'What are they afraid of?' Archbishop of York challenges Government over One Yorkshire devolution snub

The Archbishop of York John Sentamu is supportive of Yorkshire devolution

The Archbishop of York has questioned the decision by Communities Secretary James Brokenshire to turn down the One Yorkshire devolution deal.

The One Yorkshire plan, which would have seen the transfer of some powers from Whitehall to an elected mayor, was rejected despite having the backing of 18 out of the region's 20 local councils. 

Defending the decision, Mr Brokenshire told local councils that the plan did 'not meet our devolution criteria' but added that he was 'prepared to begin discussions about a different, localist approach to devolution in Yorkshire'.

In an apparent challenge to Mr Brokenshire to reconsider, Archbishop John Sentamu said on Twitter: 'He should listen to Yorkshire's united voice!'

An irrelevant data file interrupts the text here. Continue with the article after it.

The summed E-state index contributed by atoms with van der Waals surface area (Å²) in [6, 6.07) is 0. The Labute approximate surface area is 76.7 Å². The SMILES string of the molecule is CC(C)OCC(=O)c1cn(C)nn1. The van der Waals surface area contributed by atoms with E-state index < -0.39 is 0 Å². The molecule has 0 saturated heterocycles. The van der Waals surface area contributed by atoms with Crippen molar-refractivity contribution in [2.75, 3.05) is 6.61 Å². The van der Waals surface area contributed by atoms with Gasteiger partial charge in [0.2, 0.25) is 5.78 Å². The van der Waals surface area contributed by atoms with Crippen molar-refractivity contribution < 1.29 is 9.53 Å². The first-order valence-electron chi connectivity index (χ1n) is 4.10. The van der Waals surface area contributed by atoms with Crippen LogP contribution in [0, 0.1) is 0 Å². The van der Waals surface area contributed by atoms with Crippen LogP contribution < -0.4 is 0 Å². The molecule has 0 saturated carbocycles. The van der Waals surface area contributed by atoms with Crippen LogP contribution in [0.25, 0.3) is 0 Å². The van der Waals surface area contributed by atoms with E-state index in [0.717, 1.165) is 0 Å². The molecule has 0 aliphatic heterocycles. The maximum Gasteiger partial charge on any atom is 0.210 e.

'Yorkshire people will stand firm v.those who would divide us [SIC]. What are they afraid of?Better together!' he tweeted from Kerala, India, where is he is currently attending the Mar Thoma Convention. 

His tweets were welcomed by the Yorkshire Post which wrote in an editorial that his 'steadfast support is reassuring after this week's setback'. 

'One Yorkshire proponents are right to follow Dr Sentamu's lead. Questions about this region's future governance and growth will remain long after Mr Brokenshire has left office and his opposition, some might say obstinacy, should not be allowed to become insurmountable when the future of over five million people is at stake,' the newspaper wrote.

'Yet, rather than policy-making by press release, the means by which the Communities Secretary announced his latest decision, he should accept One Yorkshire's invitation for personal dialogue. After all, a way forward can only be found once the answer to the Archbishop's question is clearer – just what are Ministers afraid of?' 

In another response, the Yorkshire Post said that One Yorkshire supporters would not give up on the 'holy grail' of devolution. 

'The stakes could not be higher, with Manchester, Liverpool and the Tees Valley all using devolved powers handed down from government to tackle issues of regeneration, health and economic growth as Yorkshire looks on from the sidelines,' it said.